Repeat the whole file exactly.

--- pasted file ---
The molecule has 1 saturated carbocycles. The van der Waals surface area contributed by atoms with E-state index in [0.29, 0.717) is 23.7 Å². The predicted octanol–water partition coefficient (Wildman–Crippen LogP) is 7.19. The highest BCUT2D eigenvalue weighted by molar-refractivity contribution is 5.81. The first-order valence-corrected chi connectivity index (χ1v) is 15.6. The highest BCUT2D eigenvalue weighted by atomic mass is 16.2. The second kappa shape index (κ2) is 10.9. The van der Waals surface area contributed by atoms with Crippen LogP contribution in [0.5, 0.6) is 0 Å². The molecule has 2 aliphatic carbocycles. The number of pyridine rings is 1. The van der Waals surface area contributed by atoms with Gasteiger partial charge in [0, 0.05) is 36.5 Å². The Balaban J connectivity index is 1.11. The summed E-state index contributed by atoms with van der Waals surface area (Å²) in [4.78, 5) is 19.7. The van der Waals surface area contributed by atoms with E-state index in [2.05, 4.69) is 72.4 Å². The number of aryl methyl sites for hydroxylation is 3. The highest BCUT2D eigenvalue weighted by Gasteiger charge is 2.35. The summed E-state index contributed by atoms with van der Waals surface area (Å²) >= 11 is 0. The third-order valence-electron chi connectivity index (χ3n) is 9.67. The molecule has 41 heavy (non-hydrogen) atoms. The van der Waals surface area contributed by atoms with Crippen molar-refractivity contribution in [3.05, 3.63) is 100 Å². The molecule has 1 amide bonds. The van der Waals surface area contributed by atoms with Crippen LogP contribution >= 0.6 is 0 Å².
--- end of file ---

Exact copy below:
The molecule has 1 saturated carbocycles. The van der Waals surface area contributed by atoms with E-state index in [0.29, 0.717) is 23.7 Å². The predicted octanol–water partition coefficient (Wildman–Crippen LogP) is 7.19. The highest BCUT2D eigenvalue weighted by molar-refractivity contribution is 5.81. The first-order valence-corrected chi connectivity index (χ1v) is 15.6. The highest BCUT2D eigenvalue weighted by atomic mass is 16.2. The second kappa shape index (κ2) is 10.9. The van der Waals surface area contributed by atoms with Crippen LogP contribution in [0.5, 0.6) is 0 Å². The molecule has 2 aliphatic carbocycles. The number of pyridine rings is 1. The van der Waals surface area contributed by atoms with Gasteiger partial charge in [0, 0.05) is 36.5 Å². The Balaban J connectivity index is 1.11. The summed E-state index contributed by atoms with van der Waals surface area (Å²) in [4.78, 5) is 19.7. The van der Waals surface area contributed by atoms with E-state index in [2.05, 4.69) is 72.4 Å². The number of aryl methyl sites for hydroxylation is 3. The highest BCUT2D eigenvalue weighted by Gasteiger charge is 2.35. The summed E-state index contributed by atoms with van der Waals surface area (Å²) >= 11 is 0. The third-order valence-electron chi connectivity index (χ3n) is 9.67. The molecule has 41 heavy (non-hydrogen) atoms. The van der Waals surface area contributed by atoms with Crippen molar-refractivity contribution in [3.05, 3.63) is 100 Å². The molecule has 1 amide bonds. The van der Waals surface area contributed by atoms with Crippen LogP contribution >= 0.6 is 0 Å².